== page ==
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May 28, 2010 | 15:14 GMT

3 mins read

Belarus, Russia: Another Economic Spat

AFP/Getty Images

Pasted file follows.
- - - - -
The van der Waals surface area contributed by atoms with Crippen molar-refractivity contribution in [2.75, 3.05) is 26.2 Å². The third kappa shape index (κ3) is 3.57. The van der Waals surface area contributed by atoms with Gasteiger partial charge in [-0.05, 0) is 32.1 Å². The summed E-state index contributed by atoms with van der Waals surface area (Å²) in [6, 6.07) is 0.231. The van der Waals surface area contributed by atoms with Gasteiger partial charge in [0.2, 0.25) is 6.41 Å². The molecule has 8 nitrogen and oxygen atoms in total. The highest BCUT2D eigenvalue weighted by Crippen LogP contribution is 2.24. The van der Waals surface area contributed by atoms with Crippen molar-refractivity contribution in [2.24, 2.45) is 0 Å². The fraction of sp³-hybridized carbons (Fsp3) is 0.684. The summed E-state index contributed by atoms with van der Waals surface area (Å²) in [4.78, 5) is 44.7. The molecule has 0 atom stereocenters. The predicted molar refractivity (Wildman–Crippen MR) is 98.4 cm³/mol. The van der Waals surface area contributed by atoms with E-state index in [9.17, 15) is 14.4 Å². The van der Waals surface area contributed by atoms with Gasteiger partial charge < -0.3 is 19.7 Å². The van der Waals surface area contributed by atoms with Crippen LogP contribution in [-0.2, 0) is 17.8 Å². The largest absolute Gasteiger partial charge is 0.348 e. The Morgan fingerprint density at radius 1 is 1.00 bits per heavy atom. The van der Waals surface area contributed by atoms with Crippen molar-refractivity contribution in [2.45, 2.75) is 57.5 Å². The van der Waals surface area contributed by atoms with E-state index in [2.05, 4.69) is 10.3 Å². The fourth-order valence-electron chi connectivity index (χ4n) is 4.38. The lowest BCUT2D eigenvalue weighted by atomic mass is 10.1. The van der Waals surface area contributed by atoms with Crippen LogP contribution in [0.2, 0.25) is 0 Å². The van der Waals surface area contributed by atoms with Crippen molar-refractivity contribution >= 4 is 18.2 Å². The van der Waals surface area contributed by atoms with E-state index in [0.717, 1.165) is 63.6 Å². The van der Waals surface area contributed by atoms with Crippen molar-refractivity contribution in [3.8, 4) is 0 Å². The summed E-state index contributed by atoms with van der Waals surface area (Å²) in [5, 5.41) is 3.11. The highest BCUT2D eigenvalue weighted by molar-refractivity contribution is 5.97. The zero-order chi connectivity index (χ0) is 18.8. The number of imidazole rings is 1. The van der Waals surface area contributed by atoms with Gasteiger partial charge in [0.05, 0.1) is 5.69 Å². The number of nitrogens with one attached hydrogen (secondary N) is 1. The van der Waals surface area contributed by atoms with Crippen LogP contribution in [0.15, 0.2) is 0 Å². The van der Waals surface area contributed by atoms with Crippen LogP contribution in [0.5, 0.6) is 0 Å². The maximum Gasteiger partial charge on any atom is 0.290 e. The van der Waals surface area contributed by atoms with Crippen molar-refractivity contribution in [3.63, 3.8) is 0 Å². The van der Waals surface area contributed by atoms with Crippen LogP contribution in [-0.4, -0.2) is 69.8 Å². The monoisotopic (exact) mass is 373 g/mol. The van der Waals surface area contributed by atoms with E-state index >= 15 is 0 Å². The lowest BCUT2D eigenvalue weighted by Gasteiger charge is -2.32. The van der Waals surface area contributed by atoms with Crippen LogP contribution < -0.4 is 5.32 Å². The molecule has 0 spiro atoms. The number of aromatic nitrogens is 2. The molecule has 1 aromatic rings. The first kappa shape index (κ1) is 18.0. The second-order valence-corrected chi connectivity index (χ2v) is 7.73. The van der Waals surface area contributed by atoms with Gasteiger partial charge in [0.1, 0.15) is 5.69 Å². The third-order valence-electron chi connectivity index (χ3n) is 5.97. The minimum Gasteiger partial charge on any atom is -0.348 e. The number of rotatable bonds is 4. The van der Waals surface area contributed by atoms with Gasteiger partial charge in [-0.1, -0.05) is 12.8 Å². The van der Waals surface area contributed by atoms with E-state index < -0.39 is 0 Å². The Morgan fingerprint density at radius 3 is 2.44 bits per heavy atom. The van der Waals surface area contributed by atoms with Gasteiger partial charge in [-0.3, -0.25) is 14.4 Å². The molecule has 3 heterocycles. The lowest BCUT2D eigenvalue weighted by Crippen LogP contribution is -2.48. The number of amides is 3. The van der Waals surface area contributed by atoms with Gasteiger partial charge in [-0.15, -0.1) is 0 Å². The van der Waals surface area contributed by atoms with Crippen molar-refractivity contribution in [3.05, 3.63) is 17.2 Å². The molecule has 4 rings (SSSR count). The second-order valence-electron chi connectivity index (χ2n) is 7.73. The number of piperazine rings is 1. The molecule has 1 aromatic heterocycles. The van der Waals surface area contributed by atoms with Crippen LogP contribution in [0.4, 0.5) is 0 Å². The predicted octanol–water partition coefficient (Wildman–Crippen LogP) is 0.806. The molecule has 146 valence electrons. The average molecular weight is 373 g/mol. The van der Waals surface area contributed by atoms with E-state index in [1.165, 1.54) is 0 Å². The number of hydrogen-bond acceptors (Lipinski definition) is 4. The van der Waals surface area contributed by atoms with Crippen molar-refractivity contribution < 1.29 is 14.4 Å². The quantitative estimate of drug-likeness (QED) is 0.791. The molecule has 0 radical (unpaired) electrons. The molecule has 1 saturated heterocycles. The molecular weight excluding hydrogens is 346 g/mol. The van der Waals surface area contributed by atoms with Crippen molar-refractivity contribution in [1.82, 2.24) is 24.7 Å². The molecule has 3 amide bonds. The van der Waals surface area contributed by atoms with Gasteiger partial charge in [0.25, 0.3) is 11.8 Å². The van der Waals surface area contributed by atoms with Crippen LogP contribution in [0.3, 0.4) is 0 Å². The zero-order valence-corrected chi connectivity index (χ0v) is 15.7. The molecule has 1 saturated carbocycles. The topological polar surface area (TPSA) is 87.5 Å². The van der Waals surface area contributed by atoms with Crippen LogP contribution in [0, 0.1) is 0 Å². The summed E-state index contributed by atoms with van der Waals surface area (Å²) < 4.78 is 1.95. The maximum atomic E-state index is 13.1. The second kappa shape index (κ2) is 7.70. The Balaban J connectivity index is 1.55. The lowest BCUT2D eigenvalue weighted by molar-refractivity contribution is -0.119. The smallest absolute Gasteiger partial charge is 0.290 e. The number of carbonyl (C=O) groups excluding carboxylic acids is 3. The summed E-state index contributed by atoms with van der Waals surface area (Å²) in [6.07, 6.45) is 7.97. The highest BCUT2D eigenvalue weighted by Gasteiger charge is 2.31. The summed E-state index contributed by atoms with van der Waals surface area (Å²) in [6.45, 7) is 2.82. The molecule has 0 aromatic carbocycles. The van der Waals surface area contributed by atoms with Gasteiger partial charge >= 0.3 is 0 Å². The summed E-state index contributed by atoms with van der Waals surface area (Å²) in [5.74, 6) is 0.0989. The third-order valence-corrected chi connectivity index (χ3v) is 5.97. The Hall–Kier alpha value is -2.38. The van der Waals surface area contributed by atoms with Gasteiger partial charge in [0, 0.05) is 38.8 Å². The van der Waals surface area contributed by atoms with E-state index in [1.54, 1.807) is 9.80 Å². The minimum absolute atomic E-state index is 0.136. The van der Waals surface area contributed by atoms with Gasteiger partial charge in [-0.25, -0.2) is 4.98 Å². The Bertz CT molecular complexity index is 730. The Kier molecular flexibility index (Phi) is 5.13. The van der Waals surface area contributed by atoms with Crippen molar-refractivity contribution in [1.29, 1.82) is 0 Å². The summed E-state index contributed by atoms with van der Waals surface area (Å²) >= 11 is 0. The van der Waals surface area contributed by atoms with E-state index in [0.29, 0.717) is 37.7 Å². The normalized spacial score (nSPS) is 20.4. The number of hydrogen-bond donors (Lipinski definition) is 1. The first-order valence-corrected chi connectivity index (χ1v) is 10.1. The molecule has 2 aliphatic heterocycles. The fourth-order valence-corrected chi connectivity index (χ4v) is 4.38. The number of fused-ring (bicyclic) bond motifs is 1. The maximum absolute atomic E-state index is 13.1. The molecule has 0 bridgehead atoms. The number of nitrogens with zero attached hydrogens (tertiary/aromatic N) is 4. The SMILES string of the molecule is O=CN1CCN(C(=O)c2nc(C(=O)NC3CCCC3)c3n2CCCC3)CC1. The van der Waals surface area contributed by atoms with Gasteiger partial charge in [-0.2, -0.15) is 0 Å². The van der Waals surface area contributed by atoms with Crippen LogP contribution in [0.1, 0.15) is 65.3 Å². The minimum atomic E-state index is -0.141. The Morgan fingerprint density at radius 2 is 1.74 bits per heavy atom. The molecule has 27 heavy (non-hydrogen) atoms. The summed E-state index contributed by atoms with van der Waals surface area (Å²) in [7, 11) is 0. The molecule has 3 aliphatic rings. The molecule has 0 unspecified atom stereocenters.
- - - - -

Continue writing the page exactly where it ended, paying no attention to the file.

Belarusian Prime Minister Sergei Sidorsky will not participate in a May 28 customs union meeting between Russia, Belarus and Kazakhstan in St. Petersburg, Sidorsky's press secretary announced the same day, without giving any reasons for Sidorsky's absence. This development comes as no surprise to STRATFOR, as it is only the latest move in a series of arguments and holdouts between Russia and Belarus over Minsk's dissatisfaction with how Moscow has treated it economically. The customs union that Russia, Belarus and Kazakhstan launched Jan. 1 has had a rocky start involving several disputes among its members, and Belarus has been particularly argumentative. The union, a Moscow-led project that aims, gradually and through multiple stages, to increase economic integration among the three former Soviet countries, is only the beginning of the "common economic space" Russia hopes to create by 2012. In between are multiple phases, such as common customs duties and a common customs code, the technical and legal details of which the countries have agreed to work out between the phases. But this on-the-fly legislation has been problematic, and Russian Prime Minister Vladimir Putin has recently said that it could delay the completion of the next stage, originally scheduled for July 1. Belarus' current point of contention is that Russia is charging it too much for energy and for oil export duties (which are, in theory, to be abolished eventually among the customs union members). Russia has refused to give in on the issue, instead arguing that Belarus pays less for natural gas than the agreed-upon price between the two countries, and that Belarus owes Russian gas giant Gazprom nearly $200 million for supplies. Belarusian President Aleksandr Lukashenko offered Russia a controlling stake in Beltransgaz, the state-owned pipeline operator, in exchange for lower oil and gas prices. However, Russia refused the offer, as a $625 million buyout deal in February gave it a controlling stake in Beltransgaz. Moscow is not giving in to Belarus' demands because the customs union was not designed to benefit the three member countries equally; rather, it is meant to give Russia an economic stranglehold over the other two members, with the majority of the other countries' export duties converging to match Russia's. It is perhaps not a coincidence that on the same day that Sidorsky announced he would not attend the customs union meeting in St. Petersburg, Putin signed a decree on a higher oil export duty, raising it from $284 per ton to $292.10 per ton as of June 1. Russia is sending a message that Belarus' antics will not be tolerated and that it is willing to act in its own interests, even toward its own customs union member countries. And because Russia has recently gained the legal right to deploy troops in Belarusian territory, STRATFOR anticipates this friction only to increase in the near future.

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